'Drug factory' implants eliminate mesothelioma tumors in mice
Researchers at Rice University and Baylor College of Medicine have shown they can eradicate advanced-stage mesothelioma tumors in mice in just a few days with a treatment combining Rice's cytokine "drug factory" implants and a checkpoint inhibitor drug. Mesothelioma refers to any cancer that occurs in the tissue linings that surround and protect internal organs.
The researchers administered drug-producing beads, which are no larger than the head of a pin, next to tumors where they could produce continuous, high doses of interleukin-2, IL-2, a natural compound that activates white blood cells to fight cancer.
The study, supported in part by the U.S. National Science Foundation and published online in Clinical Cancer Research, is the latest in a string of successes for the drug-factory technology invented in the lab of Rice bioengineer Omid Veiseh, including Food and Drug Administration approval to begin clinical trials of the technology this fall in ovarian cancer patients.
"From the beginning, our objective was to develop a platform therapy that can be used for multiple different types of immune system disorders or different types of cancers," said Amanda Nash, an NSF Graduate Research Fellow and member of the Rice research team, who spent several years developing the implant technology with the study's co-lead author Samira Aghlara-Fotovat, a fellow team member in Veiseh's lab.
The cytokine factories consist of alginate beads loaded with tens of thousands of cells that are genetically engineered to produce natural IL-2, one of two cytokines the FDA has approved for treatment of cancer. The factories are just 1.5 millimeters wide and can be implanted with minimally invasive surgery to deliver high doses of IL-2 directly to tumors.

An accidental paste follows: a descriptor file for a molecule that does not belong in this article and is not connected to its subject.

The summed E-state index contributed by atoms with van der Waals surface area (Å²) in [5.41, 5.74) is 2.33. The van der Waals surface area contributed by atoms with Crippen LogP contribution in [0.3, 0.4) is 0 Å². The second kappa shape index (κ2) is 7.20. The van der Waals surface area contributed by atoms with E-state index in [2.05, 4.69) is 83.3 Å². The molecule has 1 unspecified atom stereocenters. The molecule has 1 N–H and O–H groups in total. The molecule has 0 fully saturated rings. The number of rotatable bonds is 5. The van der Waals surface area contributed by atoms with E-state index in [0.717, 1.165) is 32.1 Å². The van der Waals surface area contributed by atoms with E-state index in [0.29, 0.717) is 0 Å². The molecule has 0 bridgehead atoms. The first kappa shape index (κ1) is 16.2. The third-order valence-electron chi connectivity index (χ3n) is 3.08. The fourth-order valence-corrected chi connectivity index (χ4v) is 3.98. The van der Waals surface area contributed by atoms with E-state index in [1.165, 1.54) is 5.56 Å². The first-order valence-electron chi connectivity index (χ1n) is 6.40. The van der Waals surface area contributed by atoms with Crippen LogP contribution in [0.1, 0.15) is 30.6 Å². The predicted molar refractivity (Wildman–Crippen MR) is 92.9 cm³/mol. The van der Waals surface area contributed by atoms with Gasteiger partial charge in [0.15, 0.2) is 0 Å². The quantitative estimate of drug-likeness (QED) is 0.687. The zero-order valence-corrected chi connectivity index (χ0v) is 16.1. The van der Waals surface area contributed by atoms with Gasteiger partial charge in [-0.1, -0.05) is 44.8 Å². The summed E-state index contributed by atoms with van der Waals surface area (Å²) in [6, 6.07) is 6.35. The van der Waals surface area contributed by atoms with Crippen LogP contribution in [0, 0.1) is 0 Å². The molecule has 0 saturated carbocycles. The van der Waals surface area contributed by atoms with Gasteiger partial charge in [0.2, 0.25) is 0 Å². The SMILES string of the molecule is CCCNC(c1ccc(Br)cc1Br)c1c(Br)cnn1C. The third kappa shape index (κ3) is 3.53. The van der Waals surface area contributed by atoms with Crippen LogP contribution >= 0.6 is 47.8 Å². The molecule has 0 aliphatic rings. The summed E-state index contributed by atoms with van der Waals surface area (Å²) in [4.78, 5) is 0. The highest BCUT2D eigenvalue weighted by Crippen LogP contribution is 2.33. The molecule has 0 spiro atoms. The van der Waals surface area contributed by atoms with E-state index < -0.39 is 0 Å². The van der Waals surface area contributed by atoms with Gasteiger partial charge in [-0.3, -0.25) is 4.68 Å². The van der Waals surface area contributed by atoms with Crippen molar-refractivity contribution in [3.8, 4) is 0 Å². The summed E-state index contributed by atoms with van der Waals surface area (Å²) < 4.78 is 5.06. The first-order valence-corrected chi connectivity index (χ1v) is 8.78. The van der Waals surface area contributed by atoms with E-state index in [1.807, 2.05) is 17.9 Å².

"I take care of patients who have malignant pleural mesothelioma," said Bryan Burt of Baylor College of Medicine. "This is a very aggressive malignancy of the lining of the lungs. And it's very hard to treat completely by surgical resection. In other words, there is often residual disease that is left behind. The treatment of this residual disease with local immunotherapy — the local delivery of relatively high doses of immunotherapy to that pleural space — is a very attractive way to treat this disease."
Immunotherapy with drugs called "checkpoint inhibitors" has met with some success in treating mesothelioma. Checkpoint inhibitors don't kill cancer directly but rather train the immune system to recognize and destroy cancer cells.
In the mesothelioma study, tumors were destroyed completely in all seven mice that were treated with both the drug factory implants and a checkpoint inhibitor.
In addition to the cancer research, Veiseh is studying cytokine implants' potential for healing injuries caused by heart attacks.